So, the morning routine has settled into its new rhythm, sans computer and ipad usage, despite the longing-filled pleas I get every now and then from one little boy or another or the urgent tug I feel in my own itchy fingers those mornings when I wake up with a fresh batch of words to share. But I have learned to either get up extra early, before my kids, or wait and be patient so I can focus just on them during the 7 to 8am hour. It really is a very small sacrifice for the greater good of all. No video game distractions. No writing or emails competing for the teensy bit of before-school time that we have, and the kids actually sleep better without waking up in the wee early hours to get their minecraft fix, which was beginning to become and issue.
In the little pockets of extra time the dishes get put away, cards get written, the necessary papers get organized and filled out, and the gratitude journal rises to the top of my morning to-dos along with lunch making, which now I almost enjoy since it's no longer seen as an intrusion on my writing time. Hello, perspective. It's so simple, yet revolutionary.
Don't get me wrong, it's a daily commitment and truthfully I have been tempted to break my own rule every now and then in those moments when I am yearning to escape into my inspiring creative world amidst the mundane chaos, but I have resisted the temptation.
Stay present. Feed the harmony, not the discord.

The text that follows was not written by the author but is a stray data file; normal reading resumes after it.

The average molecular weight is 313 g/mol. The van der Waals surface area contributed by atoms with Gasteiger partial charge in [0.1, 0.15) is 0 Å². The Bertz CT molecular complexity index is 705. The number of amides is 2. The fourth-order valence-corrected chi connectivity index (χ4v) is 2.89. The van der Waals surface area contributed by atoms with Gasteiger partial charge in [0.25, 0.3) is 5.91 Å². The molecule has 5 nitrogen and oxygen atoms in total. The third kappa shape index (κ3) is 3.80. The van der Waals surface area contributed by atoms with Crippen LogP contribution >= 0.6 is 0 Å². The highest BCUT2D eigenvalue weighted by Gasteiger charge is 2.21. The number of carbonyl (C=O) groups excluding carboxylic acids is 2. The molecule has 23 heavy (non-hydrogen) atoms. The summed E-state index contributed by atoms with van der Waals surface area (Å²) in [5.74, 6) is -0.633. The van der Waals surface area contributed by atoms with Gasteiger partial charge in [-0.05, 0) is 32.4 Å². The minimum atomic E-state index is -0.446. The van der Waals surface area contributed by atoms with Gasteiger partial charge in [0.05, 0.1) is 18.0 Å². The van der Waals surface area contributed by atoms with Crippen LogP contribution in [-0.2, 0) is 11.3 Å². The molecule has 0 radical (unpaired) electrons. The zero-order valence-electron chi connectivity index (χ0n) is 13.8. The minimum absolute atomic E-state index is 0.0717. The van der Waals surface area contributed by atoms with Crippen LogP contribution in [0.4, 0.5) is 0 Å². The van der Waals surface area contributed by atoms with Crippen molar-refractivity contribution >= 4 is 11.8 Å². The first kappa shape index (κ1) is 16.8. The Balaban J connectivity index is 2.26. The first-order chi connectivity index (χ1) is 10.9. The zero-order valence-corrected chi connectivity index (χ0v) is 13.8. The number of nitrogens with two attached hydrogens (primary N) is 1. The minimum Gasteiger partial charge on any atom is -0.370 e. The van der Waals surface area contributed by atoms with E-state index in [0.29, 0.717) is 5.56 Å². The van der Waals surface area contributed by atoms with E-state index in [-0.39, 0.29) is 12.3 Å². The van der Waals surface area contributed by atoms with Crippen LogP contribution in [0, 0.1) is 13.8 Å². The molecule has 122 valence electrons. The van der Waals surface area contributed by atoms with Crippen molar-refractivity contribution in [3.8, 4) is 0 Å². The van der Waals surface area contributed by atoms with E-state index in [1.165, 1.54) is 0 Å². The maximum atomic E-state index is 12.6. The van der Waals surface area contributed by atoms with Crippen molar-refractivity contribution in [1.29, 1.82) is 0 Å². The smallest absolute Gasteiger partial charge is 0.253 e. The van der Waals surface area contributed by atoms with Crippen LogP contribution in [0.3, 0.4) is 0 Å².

This notion of escaping into work is always one I try to stay mindful of. It certainly is something I struggle with every now and then. That's the downside of loving my job so much, and so I try to repay this blessing with gratitude and good intentions and work in a way that isn't at the expense of other important parts of my life. I hate the word balance, as this notion implies there is perfection to achieve, but harmony is really what I strive for - a life that hums at a peaceful and expansive vibration on a day to day basis. More harmony in my life = more happiness, which also creates this feeling of more spaciousness, I am finding. This doesn't mean that I am not often multitasking (I am, for sure), but it means that I am choosing more carefully which balls to throw into the mix and learning to accept what my limitations are, both my own as well as the ones that dictate the parameters of my life. Thank goodness this formula is not as complicated as calculus and it's only as complicated as I choose to make it.